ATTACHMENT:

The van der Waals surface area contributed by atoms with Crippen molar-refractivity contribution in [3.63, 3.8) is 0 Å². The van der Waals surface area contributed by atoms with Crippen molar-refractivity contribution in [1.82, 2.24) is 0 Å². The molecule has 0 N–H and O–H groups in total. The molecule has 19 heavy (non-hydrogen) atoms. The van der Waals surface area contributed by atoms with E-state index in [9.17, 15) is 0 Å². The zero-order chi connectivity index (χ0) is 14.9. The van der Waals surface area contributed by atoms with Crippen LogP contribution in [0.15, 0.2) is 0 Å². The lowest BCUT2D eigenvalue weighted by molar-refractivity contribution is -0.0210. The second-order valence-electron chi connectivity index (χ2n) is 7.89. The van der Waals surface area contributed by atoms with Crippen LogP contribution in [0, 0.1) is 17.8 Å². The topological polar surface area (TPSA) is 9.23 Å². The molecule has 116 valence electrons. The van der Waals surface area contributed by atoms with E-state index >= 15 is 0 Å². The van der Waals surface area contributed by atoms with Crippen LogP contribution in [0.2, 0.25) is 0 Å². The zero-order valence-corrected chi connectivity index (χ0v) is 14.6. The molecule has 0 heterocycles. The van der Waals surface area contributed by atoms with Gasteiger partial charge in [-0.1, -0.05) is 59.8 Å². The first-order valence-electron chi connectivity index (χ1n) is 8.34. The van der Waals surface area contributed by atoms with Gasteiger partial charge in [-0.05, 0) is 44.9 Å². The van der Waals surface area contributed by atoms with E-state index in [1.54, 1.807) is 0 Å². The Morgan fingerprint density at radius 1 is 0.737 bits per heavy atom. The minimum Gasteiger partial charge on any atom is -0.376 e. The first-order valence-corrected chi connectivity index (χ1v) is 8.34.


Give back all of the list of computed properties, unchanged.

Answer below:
The van der Waals surface area contributed by atoms with Crippen molar-refractivity contribution in [3.63, 3.8) is 0 Å². The van der Waals surface area contributed by atoms with Crippen molar-refractivity contribution in [1.82, 2.24) is 0 Å². The molecule has 0 N–H and O–H groups in total. The molecule has 19 heavy (non-hydrogen) atoms. The van der Waals surface area contributed by atoms with E-state index in [9.17, 15) is 0 Å². The zero-order chi connectivity index (χ0) is 14.9. The van der Waals surface area contributed by atoms with Crippen LogP contribution in [0.15, 0.2) is 0 Å². The lowest BCUT2D eigenvalue weighted by molar-refractivity contribution is -0.0210. The second-order valence-electron chi connectivity index (χ2n) is 7.89. The van der Waals surface area contributed by atoms with Crippen LogP contribution in [0, 0.1) is 17.8 Å². The topological polar surface area (TPSA) is 9.23 Å². The molecule has 116 valence electrons. The van der Waals surface area contributed by atoms with E-state index >= 15 is 0 Å². The van der Waals surface area contributed by atoms with Crippen LogP contribution in [0.2, 0.25) is 0 Å². The zero-order valence-corrected chi connectivity index (χ0v) is 14.6. The molecule has 0 heterocycles. The van der Waals surface area contributed by atoms with Gasteiger partial charge in [-0.1, -0.05) is 59.8 Å². The first-order valence-electron chi connectivity index (χ1n) is 8.34. The van der Waals surface area contributed by atoms with Gasteiger partial charge in [-0.05, 0) is 44.9 Å². The van der Waals surface area contributed by atoms with E-state index in [1.54, 1.807) is 0 Å². The Morgan fingerprint density at radius 1 is 0.737 bits per heavy atom. The minimum Gasteiger partial charge on any atom is -0.376 e. The first-order valence-corrected chi connectivity index (χ1v) is 8.34.